Assembling the whole picture

From the preceding guidelines it should be apparent that by means of CA we may have a clearer and richer picture of the patterns of association between sites and type and, more importantly, we can dissect patterns of variations encoded in our data. CA allowed the isolation of two main trends (i.e., dimensions) of variation in our dataset, with the first being far more important in that it accounts for more than half the total data variability (i.e., inertia). The first two dimensions together explain almost 90% of the inertia (actually, 88.3%).
It has been possible to assess that the first dimension is determined by the opposition between type F (positive pole), on the one hand, and C and G (negative pole) on the other. The second dimension (accounting for a lesser amount of variability) is determined by the opposition between G (positive pole) and C (negative pole). It is now possible to interpret the position of the sites relative to the dimensions in terms of the different influence of each dimension (i.e., pottery types) on the sites. The more they lie on the right (the positive side of the first dimension) the more they will be “associated” with type F or, put another way, the more type F will make an high proportion in their assemblages. This does not mean that sites on that side of the plot will not have type A and D. It does mean, however, that the proportion of type F will be greater than one of the other two types. The more the sites will lie to the left (negative pole of the first dimension), the more they will be “associated” with types G and C.Moreover,withrespecttotheseconddimension,the more the sites lie in the upper part the plot, the more they will be correlated to type G, while type C will make a higher proportion in the assemblages of the sites lying in the lower part of the plot.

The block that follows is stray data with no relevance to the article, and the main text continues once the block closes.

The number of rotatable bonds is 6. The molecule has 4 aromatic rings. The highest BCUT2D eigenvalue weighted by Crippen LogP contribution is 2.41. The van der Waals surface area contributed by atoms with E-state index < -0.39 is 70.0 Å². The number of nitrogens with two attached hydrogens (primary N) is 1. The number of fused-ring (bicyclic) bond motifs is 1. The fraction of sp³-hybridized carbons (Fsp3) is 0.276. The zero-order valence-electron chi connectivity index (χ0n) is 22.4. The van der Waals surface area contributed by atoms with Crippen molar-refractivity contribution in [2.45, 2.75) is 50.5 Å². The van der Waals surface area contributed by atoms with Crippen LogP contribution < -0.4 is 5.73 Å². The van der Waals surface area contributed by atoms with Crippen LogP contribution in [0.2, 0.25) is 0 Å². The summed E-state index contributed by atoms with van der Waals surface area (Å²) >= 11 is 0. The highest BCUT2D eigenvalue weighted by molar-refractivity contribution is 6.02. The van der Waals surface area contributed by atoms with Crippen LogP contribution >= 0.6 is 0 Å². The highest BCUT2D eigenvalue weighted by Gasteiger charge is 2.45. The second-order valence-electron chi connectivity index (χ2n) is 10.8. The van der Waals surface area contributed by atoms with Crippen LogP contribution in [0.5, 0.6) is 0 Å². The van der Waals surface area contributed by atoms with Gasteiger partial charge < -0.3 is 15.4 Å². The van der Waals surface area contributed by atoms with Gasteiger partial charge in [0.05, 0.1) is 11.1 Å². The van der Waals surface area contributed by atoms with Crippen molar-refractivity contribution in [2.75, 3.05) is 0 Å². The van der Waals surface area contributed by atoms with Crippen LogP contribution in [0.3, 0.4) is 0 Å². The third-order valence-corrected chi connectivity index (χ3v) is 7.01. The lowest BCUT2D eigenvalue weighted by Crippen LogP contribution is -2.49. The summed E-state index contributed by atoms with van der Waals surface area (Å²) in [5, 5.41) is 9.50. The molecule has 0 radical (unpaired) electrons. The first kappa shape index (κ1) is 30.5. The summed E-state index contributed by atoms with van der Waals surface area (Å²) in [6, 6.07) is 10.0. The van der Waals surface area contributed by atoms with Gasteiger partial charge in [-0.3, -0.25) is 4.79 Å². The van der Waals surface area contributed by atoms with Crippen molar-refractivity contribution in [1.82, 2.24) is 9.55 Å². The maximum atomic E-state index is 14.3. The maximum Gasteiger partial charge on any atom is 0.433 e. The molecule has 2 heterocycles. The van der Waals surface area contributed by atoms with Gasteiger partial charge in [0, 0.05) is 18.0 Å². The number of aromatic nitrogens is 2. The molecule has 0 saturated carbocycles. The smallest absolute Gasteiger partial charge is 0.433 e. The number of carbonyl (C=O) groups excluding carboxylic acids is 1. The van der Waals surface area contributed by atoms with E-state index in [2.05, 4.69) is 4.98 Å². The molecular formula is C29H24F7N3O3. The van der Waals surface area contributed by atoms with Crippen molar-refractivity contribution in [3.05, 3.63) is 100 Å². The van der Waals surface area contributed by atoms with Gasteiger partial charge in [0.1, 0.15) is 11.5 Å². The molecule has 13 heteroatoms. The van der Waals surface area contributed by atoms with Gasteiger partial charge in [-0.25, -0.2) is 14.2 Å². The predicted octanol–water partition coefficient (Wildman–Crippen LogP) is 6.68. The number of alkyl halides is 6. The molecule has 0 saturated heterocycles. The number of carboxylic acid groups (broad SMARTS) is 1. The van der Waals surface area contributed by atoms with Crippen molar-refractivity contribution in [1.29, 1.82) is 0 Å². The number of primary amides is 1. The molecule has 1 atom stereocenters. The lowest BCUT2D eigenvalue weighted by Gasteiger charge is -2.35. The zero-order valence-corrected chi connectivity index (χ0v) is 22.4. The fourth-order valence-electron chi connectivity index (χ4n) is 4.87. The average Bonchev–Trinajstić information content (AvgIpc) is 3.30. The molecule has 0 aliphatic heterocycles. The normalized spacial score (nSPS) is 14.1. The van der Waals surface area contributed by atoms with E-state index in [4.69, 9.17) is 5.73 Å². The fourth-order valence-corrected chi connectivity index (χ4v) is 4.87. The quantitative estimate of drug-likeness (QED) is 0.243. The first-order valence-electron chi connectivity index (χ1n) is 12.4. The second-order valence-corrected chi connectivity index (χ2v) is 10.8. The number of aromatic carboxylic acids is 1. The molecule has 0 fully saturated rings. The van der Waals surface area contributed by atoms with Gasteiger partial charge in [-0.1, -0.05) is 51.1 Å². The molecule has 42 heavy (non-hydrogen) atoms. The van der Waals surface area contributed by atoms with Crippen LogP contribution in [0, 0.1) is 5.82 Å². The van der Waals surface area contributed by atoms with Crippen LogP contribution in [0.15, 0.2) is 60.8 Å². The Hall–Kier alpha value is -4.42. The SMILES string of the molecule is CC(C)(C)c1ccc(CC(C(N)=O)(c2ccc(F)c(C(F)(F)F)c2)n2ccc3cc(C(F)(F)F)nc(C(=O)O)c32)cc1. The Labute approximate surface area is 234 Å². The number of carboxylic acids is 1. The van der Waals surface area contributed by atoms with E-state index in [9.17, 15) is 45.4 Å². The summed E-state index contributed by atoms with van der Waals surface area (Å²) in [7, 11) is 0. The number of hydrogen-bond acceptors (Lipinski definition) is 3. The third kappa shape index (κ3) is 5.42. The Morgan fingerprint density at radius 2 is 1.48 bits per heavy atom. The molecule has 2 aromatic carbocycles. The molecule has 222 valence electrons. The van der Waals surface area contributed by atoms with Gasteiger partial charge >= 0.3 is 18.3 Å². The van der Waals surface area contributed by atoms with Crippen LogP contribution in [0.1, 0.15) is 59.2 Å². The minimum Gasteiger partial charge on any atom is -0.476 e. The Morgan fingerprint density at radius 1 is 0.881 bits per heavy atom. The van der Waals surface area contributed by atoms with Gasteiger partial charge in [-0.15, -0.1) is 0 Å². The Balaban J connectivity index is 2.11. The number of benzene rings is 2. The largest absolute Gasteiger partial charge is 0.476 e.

As seen, site 2, 4, 10, and 11 have a high correlation with the first dimension (i.e., type F). It is possible to take a look at the table of row profiles to see that in those sites a higherthanaverage proportion of type F is present.
It has been possible to assess that the first dimension is determined by the opposition between type F (positive pole), on the one hand, and C and G (negative pole) on the other. The second dimension (accounting for a lesser amount of variability) is determined by the opposition between G (positive pole) and C (negative pole). It is now possible to interpret the position of the sites relative to the dimensions in terms of the different influence of each dimension (i.e., pottery types) on the sites. The more they lie on the right (the positive side of the first dimension) the more they will be “associated” with type F or, put another way, the more type F will make an high proportion in their assemblages. This does not mean that sites on that side of the plot will not have type A and D. It does mean, however, that the proportion of type F will be greater than one of the other two types. The more the sites will lie to the left (negative pole of the first dimension), the more they will be “associated” with types G and C.Moreover,withrespecttotheseconddimension,the more the sites lie in the upper part the plot, the more they will be correlated to type G, while type C will make a higher proportion in the assemblages of the sites lying in the lower part of the plot.
As seen, site 2, 4, 10, and 11 have a high correlation with the first dimension (i.e., type F). It is possible to take a look at the table of row profiles to see that in those sites a higherthanaverage proportion of type F is present.